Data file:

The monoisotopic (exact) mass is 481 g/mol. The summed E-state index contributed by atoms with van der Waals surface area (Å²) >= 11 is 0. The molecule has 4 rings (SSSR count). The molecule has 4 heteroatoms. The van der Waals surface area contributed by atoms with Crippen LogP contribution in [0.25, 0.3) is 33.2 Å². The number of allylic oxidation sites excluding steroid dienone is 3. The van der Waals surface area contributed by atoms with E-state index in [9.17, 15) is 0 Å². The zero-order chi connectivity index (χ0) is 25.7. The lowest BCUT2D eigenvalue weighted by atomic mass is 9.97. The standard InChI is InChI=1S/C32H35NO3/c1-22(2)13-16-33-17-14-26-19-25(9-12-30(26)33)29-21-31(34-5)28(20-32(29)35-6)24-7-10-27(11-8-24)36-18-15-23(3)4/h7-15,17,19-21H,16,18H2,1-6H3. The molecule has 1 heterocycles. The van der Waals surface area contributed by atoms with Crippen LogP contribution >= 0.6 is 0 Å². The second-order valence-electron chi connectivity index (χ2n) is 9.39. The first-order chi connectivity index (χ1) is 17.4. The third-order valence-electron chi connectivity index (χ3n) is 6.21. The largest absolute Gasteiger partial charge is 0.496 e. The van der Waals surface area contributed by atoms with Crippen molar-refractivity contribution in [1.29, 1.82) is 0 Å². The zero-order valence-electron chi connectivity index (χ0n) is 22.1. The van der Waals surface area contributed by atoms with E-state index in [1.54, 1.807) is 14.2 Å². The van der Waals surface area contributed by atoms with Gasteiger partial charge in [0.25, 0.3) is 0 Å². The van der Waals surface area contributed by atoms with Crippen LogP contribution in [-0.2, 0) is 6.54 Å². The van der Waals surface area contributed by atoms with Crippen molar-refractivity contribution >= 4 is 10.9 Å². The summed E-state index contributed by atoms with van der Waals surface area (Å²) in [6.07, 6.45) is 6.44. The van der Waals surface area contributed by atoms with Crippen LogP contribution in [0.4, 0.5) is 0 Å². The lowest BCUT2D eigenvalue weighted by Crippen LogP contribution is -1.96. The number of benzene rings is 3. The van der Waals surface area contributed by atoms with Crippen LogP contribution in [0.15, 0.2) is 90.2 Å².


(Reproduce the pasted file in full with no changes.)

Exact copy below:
The monoisotopic (exact) mass is 481 g/mol. The summed E-state index contributed by atoms with van der Waals surface area (Å²) >= 11 is 0. The molecule has 4 rings (SSSR count). The molecule has 4 heteroatoms. The van der Waals surface area contributed by atoms with Crippen LogP contribution in [0.25, 0.3) is 33.2 Å². The number of allylic oxidation sites excluding steroid dienone is 3. The van der Waals surface area contributed by atoms with E-state index in [9.17, 15) is 0 Å². The zero-order chi connectivity index (χ0) is 25.7. The lowest BCUT2D eigenvalue weighted by atomic mass is 9.97. The standard InChI is InChI=1S/C32H35NO3/c1-22(2)13-16-33-17-14-26-19-25(9-12-30(26)33)29-21-31(34-5)28(20-32(29)35-6)24-7-10-27(11-8-24)36-18-15-23(3)4/h7-15,17,19-21H,16,18H2,1-6H3. The molecule has 1 heterocycles. The van der Waals surface area contributed by atoms with Crippen LogP contribution >= 0.6 is 0 Å². The second-order valence-electron chi connectivity index (χ2n) is 9.39. The first-order chi connectivity index (χ1) is 17.4. The third-order valence-electron chi connectivity index (χ3n) is 6.21. The largest absolute Gasteiger partial charge is 0.496 e. The van der Waals surface area contributed by atoms with Crippen molar-refractivity contribution in [1.29, 1.82) is 0 Å². The zero-order valence-electron chi connectivity index (χ0n) is 22.1. The van der Waals surface area contributed by atoms with E-state index in [1.54, 1.807) is 14.2 Å². The van der Waals surface area contributed by atoms with Gasteiger partial charge in [0.25, 0.3) is 0 Å². The van der Waals surface area contributed by atoms with Crippen LogP contribution in [-0.2, 0) is 6.54 Å². The van der Waals surface area contributed by atoms with Crippen molar-refractivity contribution >= 4 is 10.9 Å². The summed E-state index contributed by atoms with van der Waals surface area (Å²) in [6.07, 6.45) is 6.44. The van der Waals surface area contributed by atoms with Crippen LogP contribution in [0.4, 0.5) is 0 Å². The lowest BCUT2D eigenvalue weighted by Crippen LogP contribution is -1.96. The number of benzene rings is 3. The van der Waals surface area contributed by atoms with Crippen LogP contribution in [0.15, 0.2) is 90.2 Å².